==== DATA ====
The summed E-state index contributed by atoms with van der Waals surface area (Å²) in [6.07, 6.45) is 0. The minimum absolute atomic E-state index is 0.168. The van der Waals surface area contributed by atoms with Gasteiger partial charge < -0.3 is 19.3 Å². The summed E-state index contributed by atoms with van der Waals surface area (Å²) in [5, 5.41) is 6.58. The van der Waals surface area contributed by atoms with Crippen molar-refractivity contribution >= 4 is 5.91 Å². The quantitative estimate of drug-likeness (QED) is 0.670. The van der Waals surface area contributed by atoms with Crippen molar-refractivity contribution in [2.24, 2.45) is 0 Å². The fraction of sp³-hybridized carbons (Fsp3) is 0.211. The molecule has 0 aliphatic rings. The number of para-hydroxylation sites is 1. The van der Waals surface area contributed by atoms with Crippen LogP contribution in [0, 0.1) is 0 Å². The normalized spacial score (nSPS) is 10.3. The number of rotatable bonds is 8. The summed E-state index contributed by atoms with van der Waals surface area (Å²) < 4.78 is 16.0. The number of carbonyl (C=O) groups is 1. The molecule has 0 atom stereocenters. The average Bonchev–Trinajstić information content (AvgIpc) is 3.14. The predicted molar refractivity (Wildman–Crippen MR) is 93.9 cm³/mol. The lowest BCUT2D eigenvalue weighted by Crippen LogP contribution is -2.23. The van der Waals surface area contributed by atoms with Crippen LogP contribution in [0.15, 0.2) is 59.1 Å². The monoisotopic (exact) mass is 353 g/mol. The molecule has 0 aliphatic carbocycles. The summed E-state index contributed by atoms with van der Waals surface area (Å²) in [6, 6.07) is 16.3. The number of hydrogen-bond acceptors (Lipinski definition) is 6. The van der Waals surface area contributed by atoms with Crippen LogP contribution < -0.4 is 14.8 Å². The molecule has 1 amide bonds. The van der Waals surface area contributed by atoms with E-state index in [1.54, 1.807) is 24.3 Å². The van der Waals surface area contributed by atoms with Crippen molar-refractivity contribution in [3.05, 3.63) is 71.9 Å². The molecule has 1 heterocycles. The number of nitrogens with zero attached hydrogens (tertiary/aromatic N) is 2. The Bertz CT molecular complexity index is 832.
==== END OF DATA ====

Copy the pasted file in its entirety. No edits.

The summed E-state index contributed by atoms with van der Waals surface area (Å²) in [6.07, 6.45) is 0. The minimum absolute atomic E-state index is 0.168. The van der Waals surface area contributed by atoms with Gasteiger partial charge < -0.3 is 19.3 Å². The summed E-state index contributed by atoms with van der Waals surface area (Å²) in [5, 5.41) is 6.58. The van der Waals surface area contributed by atoms with Crippen molar-refractivity contribution >= 4 is 5.91 Å². The quantitative estimate of drug-likeness (QED) is 0.670. The van der Waals surface area contributed by atoms with Crippen molar-refractivity contribution in [2.24, 2.45) is 0 Å². The fraction of sp³-hybridized carbons (Fsp3) is 0.211. The molecule has 0 aliphatic rings. The number of para-hydroxylation sites is 1. The van der Waals surface area contributed by atoms with Crippen LogP contribution in [0, 0.1) is 0 Å². The normalized spacial score (nSPS) is 10.3. The number of rotatable bonds is 8. The summed E-state index contributed by atoms with van der Waals surface area (Å²) < 4.78 is 16.0. The number of carbonyl (C=O) groups is 1. The molecule has 0 atom stereocenters. The average Bonchev–Trinajstić information content (AvgIpc) is 3.14. The predicted molar refractivity (Wildman–Crippen MR) is 93.9 cm³/mol. The lowest BCUT2D eigenvalue weighted by Crippen LogP contribution is -2.23. The van der Waals surface area contributed by atoms with Crippen LogP contribution in [0.15, 0.2) is 59.1 Å². The monoisotopic (exact) mass is 353 g/mol. The molecule has 0 aliphatic carbocycles. The summed E-state index contributed by atoms with van der Waals surface area (Å²) in [6, 6.07) is 16.3. The number of hydrogen-bond acceptors (Lipinski definition) is 6. The van der Waals surface area contributed by atoms with Crippen LogP contribution < -0.4 is 14.8 Å². The molecule has 1 amide bonds. The van der Waals surface area contributed by atoms with E-state index in [1.54, 1.807) is 24.3 Å². The van der Waals surface area contributed by atoms with Crippen molar-refractivity contribution in [3.05, 3.63) is 71.9 Å². The molecule has 1 heterocycles. The number of nitrogens with zero attached hydrogens (tertiary/aromatic N) is 2. The Bertz CT molecular complexity index is 832.